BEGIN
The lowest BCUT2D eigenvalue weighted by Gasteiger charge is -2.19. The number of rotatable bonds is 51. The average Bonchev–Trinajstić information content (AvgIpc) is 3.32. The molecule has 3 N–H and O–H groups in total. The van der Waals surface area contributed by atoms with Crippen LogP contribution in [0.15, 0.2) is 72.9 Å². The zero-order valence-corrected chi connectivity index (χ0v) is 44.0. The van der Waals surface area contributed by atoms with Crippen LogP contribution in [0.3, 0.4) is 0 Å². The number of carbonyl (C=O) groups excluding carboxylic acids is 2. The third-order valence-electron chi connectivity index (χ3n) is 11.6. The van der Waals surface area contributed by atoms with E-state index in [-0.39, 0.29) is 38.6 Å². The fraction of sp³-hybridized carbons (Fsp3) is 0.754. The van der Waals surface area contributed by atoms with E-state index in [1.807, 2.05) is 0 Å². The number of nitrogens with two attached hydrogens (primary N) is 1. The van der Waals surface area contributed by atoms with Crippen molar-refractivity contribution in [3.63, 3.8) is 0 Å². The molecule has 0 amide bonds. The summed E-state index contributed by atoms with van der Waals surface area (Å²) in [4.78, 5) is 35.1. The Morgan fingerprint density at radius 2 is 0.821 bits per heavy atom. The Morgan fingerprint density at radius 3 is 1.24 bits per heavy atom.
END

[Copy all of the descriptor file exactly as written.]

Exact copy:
The lowest BCUT2D eigenvalue weighted by Gasteiger charge is -2.19. The number of rotatable bonds is 51. The average Bonchev–Trinajstić information content (AvgIpc) is 3.32. The molecule has 3 N–H and O–H groups in total. The van der Waals surface area contributed by atoms with Crippen LogP contribution in [0.15, 0.2) is 72.9 Å². The zero-order valence-corrected chi connectivity index (χ0v) is 44.0. The van der Waals surface area contributed by atoms with Crippen LogP contribution in [0.3, 0.4) is 0 Å². The number of carbonyl (C=O) groups excluding carboxylic acids is 2. The third-order valence-electron chi connectivity index (χ3n) is 11.6. The van der Waals surface area contributed by atoms with E-state index in [-0.39, 0.29) is 38.6 Å². The fraction of sp³-hybridized carbons (Fsp3) is 0.754. The van der Waals surface area contributed by atoms with E-state index in [1.807, 2.05) is 0 Å². The number of nitrogens with two attached hydrogens (primary N) is 1. The van der Waals surface area contributed by atoms with Crippen molar-refractivity contribution in [3.63, 3.8) is 0 Å². The molecule has 0 amide bonds. The summed E-state index contributed by atoms with van der Waals surface area (Å²) in [4.78, 5) is 35.1. The Morgan fingerprint density at radius 2 is 0.821 bits per heavy atom. The Morgan fingerprint density at radius 3 is 1.24 bits per heavy atom.